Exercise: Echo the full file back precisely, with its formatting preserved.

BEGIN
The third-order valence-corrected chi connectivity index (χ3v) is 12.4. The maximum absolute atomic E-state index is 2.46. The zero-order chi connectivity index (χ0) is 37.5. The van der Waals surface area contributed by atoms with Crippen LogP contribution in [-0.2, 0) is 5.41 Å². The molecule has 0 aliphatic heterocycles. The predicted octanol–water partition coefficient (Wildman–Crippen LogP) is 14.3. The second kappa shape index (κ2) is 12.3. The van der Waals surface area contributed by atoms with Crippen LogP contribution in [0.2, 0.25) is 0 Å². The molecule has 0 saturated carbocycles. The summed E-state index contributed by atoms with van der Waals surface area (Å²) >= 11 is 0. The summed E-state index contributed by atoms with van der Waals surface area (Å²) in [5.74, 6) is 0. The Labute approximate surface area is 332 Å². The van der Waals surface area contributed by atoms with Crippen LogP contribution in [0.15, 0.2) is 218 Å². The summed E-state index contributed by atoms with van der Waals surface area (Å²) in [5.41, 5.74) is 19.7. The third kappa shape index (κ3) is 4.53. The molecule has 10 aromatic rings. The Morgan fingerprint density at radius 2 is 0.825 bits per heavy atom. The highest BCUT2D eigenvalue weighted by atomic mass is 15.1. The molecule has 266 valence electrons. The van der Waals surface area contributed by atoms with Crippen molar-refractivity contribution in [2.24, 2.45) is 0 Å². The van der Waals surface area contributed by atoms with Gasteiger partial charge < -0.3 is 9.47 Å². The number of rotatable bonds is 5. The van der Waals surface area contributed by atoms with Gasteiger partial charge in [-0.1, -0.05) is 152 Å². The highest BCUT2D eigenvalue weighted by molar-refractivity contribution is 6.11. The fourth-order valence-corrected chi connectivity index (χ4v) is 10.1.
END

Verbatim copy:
The third-order valence-corrected chi connectivity index (χ3v) is 12.4. The maximum absolute atomic E-state index is 2.46. The zero-order chi connectivity index (χ0) is 37.5. The van der Waals surface area contributed by atoms with Crippen LogP contribution in [-0.2, 0) is 5.41 Å². The molecule has 0 aliphatic heterocycles. The predicted octanol–water partition coefficient (Wildman–Crippen LogP) is 14.3. The second kappa shape index (κ2) is 12.3. The van der Waals surface area contributed by atoms with Crippen LogP contribution in [0.2, 0.25) is 0 Å². The molecule has 0 saturated carbocycles. The summed E-state index contributed by atoms with van der Waals surface area (Å²) >= 11 is 0. The summed E-state index contributed by atoms with van der Waals surface area (Å²) in [5.74, 6) is 0. The Labute approximate surface area is 332 Å². The van der Waals surface area contributed by atoms with Crippen LogP contribution in [0.15, 0.2) is 218 Å². The summed E-state index contributed by atoms with van der Waals surface area (Å²) in [5.41, 5.74) is 19.7. The third kappa shape index (κ3) is 4.53. The molecule has 10 aromatic rings. The Morgan fingerprint density at radius 2 is 0.825 bits per heavy atom. The highest BCUT2D eigenvalue weighted by atomic mass is 15.1. The molecule has 266 valence electrons. The van der Waals surface area contributed by atoms with Crippen molar-refractivity contribution in [2.24, 2.45) is 0 Å². The van der Waals surface area contributed by atoms with Gasteiger partial charge < -0.3 is 9.47 Å². The number of rotatable bonds is 5. The van der Waals surface area contributed by atoms with Gasteiger partial charge in [-0.1, -0.05) is 152 Å². The highest BCUT2D eigenvalue weighted by molar-refractivity contribution is 6.11. The fourth-order valence-corrected chi connectivity index (χ4v) is 10.1.